Performance June 23, 2016
Experimentalism can only go so far before I begin to feel the effects of sensory overload-induced fatigue. Slaphappy style can most successfully avert my attention in the form of a painting or a short-form video, but when bombarded by it for the length of a feature film do I rapidly lose that ever-important feeling called interest. While I’m all for artistic expression within the scope of a risky piece, I’m not so easily seduced by a movie that has nothing much else to offer besides its style; I like visual massages better when they take the time to emotionally, or at least intellectually, get me to a point of an optical climax.
But Performance is like Midnight Cowboy minus the wide-ranging palette of humanistic feelings. It’s a series of overbearing imagery without the depth to make it resonate as anything other than a masturbatory cinematic exercise on the part of its filmmakers. Here, those filmmakers are Donald Cammell and Nicolas Roeg, a pair of icons of the British avant-garde who used the movie, like star Mick Jagger, as a vehicle to debut their innovative auteurist maneuvers.
And I can take it — to a point. Performance begins with tantalization but leads to a bad case of exhaustion on the part of its viewers. It’s a film more impressed by its own ocular smorgasbord than it is with nearly everything else. In return, we get a hallucinatory masterpiece that also leaves you dazed and confused, never allowing for unguarded enthrallment.
Despite its habit of toting Jagger as its main, Performance is really headlined by James Fox, a blue-eyed beaut with a snake in his boot. He portrays Chas, an East London gang member whose sadistic nature has gained him a reputation as one of the finest thugs working for Harry Flowers (Johnny Shannon), the ruthless leader of the crime conglomerate. His liking of beating the truth (and cash) out of Flowers’s said enemies translates into his sex life, where rough encounters abound. He’s a brute, and maybe we wouldn’t be so mesmerized by his persona if we weren’t so sure that there were some vulnerability lurking beneath his hardened surface.
Chas could go on living like the devilish beast that he is for the rest of his life. But his rigid assurance sinks into a pit of despair when he kills (in self-defense) a murderous shop owner with whom he has a mangled personal history. After Flowers refuses him protection — to off him is easier — Chas figures it be best to hide in the secluded countryside until the smoke clears off. But a change of fate keeps him in London, sharing the house of Turner (Jagger), a loony, has-been rock star, and his women, Pherber (Anita Pallenberg) and Lucy (Michèle Breton). What begins as an attempt to find solitude, though, turns into something more as the strange goings-on within the House of Turner start to have an effect on its newest resident.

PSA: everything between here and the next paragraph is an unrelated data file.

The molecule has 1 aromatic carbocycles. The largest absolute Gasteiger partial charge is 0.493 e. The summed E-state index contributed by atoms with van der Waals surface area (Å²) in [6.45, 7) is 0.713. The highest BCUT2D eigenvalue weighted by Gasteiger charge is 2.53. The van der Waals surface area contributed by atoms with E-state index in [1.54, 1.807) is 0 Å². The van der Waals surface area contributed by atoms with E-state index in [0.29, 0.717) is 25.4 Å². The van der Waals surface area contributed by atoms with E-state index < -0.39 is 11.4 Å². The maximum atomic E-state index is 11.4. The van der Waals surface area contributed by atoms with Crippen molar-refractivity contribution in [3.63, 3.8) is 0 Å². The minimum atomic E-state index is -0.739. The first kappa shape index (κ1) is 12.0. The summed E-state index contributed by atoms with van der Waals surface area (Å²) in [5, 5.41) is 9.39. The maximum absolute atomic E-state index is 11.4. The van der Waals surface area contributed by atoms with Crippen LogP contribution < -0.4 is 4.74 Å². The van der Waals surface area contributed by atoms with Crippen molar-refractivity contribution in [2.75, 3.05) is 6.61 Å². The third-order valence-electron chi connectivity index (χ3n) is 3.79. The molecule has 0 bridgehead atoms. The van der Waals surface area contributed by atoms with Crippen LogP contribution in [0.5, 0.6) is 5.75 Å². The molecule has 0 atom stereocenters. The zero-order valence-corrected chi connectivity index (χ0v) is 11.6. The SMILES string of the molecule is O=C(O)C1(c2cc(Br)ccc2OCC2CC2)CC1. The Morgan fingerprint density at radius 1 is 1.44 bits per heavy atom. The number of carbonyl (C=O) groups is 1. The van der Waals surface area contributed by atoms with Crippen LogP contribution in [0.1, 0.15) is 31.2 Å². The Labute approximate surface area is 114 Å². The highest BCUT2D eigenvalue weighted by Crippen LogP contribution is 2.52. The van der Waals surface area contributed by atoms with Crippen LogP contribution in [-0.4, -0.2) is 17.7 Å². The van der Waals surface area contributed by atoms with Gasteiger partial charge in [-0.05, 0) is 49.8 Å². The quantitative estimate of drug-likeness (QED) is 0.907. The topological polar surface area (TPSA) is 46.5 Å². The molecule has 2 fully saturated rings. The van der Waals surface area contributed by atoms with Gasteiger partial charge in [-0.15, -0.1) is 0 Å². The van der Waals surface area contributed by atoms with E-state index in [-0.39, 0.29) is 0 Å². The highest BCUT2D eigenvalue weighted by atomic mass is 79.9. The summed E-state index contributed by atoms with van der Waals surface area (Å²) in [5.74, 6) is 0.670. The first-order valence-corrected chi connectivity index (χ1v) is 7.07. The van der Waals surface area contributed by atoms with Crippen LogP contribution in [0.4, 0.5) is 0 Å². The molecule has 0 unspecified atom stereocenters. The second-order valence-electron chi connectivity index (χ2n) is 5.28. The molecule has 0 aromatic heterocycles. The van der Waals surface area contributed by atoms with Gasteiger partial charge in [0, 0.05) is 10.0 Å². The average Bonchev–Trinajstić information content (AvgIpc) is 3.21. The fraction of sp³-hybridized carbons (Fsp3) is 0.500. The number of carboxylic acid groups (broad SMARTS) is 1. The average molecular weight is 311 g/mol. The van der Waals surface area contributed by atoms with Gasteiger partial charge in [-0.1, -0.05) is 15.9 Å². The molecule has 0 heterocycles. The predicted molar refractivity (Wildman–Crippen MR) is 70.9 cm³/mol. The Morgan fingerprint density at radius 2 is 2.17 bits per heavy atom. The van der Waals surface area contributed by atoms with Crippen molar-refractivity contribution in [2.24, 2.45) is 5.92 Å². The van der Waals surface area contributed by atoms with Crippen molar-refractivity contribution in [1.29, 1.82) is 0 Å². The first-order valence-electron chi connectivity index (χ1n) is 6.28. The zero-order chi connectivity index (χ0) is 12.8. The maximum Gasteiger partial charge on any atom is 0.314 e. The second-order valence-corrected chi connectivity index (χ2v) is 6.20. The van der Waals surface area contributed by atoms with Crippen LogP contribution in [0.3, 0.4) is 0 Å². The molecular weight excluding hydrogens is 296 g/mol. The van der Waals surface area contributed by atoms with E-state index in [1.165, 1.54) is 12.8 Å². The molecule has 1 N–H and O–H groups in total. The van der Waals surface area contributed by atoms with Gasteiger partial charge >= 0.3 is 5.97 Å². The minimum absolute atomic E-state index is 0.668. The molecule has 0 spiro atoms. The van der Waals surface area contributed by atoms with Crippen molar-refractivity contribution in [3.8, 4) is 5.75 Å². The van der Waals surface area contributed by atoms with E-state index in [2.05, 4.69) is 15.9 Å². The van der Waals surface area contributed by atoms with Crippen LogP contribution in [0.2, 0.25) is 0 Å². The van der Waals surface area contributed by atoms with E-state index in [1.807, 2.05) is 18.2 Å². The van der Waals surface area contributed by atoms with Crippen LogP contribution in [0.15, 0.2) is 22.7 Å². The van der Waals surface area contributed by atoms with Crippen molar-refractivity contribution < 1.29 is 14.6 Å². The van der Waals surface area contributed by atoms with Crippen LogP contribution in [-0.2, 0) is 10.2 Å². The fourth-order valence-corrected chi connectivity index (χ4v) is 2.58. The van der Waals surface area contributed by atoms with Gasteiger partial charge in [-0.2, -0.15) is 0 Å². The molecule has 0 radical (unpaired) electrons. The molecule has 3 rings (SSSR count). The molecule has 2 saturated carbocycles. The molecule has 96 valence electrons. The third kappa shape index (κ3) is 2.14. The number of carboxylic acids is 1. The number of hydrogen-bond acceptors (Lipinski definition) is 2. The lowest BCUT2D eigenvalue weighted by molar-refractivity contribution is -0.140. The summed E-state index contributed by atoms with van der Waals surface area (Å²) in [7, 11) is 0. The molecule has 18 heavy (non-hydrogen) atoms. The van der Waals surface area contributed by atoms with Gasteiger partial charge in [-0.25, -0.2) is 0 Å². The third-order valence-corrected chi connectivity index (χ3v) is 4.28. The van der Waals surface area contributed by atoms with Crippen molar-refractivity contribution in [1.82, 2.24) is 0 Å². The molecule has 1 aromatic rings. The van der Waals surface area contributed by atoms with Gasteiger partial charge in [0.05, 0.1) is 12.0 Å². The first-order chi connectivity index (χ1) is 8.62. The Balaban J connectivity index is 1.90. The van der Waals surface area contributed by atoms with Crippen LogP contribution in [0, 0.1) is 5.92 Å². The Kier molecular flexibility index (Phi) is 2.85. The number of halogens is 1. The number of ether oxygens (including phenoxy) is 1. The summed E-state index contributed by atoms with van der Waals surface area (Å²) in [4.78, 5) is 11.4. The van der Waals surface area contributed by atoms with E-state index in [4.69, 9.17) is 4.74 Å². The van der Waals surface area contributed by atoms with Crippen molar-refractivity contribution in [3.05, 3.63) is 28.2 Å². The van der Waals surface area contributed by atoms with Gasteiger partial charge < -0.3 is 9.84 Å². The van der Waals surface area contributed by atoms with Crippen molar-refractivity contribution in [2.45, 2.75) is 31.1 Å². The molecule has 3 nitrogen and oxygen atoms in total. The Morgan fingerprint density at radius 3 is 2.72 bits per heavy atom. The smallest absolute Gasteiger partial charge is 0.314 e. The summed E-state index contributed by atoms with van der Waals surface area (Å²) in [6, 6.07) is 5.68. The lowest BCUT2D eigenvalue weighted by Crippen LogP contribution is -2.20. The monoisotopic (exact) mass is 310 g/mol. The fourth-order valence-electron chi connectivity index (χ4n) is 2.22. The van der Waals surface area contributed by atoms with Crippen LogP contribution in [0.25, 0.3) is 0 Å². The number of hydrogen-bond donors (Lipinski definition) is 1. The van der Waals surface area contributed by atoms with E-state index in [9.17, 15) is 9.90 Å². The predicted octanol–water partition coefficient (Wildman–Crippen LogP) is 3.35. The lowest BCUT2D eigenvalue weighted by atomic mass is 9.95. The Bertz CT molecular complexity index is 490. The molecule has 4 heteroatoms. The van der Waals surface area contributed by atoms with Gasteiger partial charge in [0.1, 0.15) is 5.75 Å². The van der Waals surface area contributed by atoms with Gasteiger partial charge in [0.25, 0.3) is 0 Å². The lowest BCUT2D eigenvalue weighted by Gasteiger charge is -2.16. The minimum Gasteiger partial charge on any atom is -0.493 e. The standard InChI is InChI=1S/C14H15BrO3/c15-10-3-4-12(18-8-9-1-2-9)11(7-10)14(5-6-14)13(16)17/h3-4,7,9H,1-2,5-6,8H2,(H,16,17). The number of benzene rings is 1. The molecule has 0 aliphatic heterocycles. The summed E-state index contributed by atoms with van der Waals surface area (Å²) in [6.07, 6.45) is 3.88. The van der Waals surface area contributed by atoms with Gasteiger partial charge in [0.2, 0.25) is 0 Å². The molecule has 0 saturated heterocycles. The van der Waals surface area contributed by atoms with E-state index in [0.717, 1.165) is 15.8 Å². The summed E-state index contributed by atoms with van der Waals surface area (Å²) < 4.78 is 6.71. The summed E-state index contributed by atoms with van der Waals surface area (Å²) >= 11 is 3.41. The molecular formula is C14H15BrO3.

In principle, Performance is two films merged into one, one a revamping of the gangster movie genre and the other a critiquing of rock-star life. Though I prefer it when it’s emulating Le Doulos and having a profound influence on Guy Ritchie, neither film, if looked at individually, would be a good one. Such is so because Cammell, who wrote the screenplay, isn’t interested in developing the characters or the situation that befalls them; he gives most work to Roeg, whose visual peculiarities overstay their welcome after a half-hour passes and we come to realize that the movie is more pretense-ridden than it is meaningful. It asks us to have our cake and eat it, too, but it snatches it out of our hands before we can appreciate its sugary delights. It’s unable to connect with its audience — it’s too self-congratulating for that.
But at least it pulls out first-rate performances from Fox (a sly miscreant) and Jagger (a magnetic presence), and at least it’s fertile enough in its imagery to avoid everyday boredom. But it does verge on the tedious and it does cross paths with the overblown on many occasion. How one responds to its stylistic superfluities depends. C+